{I'm not a math person, I'm more visual, but I do get obsessed with stuff like that. Another problem with it is it adds up to 29, which adds to 11, which adds to 2. And so, for me that would say: two fours stand for 2, but having two fours is annoying, so the (nice) odd numbers counteract them. I imagine the numbers re-arranged as 4, 5, 9, 7, 4. Then: I have a picture in my mind of the numbers represented by plain wooden blocks. I remove one block from the '7' pile, and place it on the '5' stack. That gives a visual pattern of 4, 6, 9, 6, 4.}

I am glad I don't look at that sequence in my bathroom.

superluminary
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09 Dec 2013, 1:33 pm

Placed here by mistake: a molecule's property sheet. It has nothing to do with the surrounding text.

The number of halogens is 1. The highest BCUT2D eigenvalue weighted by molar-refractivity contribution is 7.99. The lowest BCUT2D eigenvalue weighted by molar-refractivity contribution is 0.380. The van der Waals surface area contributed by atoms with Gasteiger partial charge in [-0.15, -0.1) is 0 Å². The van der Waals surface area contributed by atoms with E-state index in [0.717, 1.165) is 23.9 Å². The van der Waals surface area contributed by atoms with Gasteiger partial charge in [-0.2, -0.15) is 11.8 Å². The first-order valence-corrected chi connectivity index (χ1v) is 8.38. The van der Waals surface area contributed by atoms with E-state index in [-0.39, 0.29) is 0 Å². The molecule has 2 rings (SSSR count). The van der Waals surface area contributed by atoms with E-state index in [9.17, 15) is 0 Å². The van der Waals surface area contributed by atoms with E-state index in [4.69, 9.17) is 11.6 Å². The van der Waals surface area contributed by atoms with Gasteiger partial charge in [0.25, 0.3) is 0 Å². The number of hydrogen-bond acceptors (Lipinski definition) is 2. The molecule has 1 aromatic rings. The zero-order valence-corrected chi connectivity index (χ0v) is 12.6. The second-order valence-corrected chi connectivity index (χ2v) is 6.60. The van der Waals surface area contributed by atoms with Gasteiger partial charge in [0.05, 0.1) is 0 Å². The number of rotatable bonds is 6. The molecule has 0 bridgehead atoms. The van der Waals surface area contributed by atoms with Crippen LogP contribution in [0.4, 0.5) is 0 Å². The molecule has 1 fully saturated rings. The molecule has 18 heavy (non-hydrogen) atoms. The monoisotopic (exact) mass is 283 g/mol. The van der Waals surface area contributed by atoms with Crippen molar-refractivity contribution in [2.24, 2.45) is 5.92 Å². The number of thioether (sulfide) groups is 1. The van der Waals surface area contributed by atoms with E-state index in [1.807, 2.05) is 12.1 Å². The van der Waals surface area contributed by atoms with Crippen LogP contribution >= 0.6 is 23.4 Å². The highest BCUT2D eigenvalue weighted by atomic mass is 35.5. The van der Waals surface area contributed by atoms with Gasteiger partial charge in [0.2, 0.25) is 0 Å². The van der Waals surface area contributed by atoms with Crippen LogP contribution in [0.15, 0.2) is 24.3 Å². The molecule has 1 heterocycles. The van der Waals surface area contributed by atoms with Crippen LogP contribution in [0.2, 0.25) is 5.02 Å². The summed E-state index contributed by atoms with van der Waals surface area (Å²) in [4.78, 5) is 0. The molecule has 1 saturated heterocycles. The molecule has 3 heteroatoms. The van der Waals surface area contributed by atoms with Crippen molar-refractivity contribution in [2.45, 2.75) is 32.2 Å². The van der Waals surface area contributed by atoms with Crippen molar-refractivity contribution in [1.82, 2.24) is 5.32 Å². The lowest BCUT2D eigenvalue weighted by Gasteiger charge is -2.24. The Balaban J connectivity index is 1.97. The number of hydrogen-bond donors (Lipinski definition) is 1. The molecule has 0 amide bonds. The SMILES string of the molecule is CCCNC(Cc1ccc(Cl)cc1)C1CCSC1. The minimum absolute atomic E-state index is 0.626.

alpineglow wrote:
{ I remove one block from the '7' pile, and place it on the '5' stack. That gives a visual pattern of 4, 6, 9, 6, 4.}

I like that very much indeed!

alpineglow wrote:
I am glad I don't look at that sequence in my bathroom.

It is right opposite the glass screen door in the shower, so every morning I have to spend 5 to 10 minutes contemplating it

pete1061
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09 Dec 2013, 2:12 pm

IrishJew wrote:
It's an expression of the following algorithm. Step 1) create a sequence of numbers. Step 2) Arrange these numbers in such an order that will drive superluminary mad.

Shhhhh!! !... you are blowing the whole conspiracy wide open!

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superluminary
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09 Dec 2013, 2:35 pm

bicentennialman wrote:

Also, oh my goodness, there is an online encyclopedia of integer sequences. This is practically porn!

LabPet
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09 Dec 2013, 2:37 pm

pete1061 wrote:
IrishJew wrote: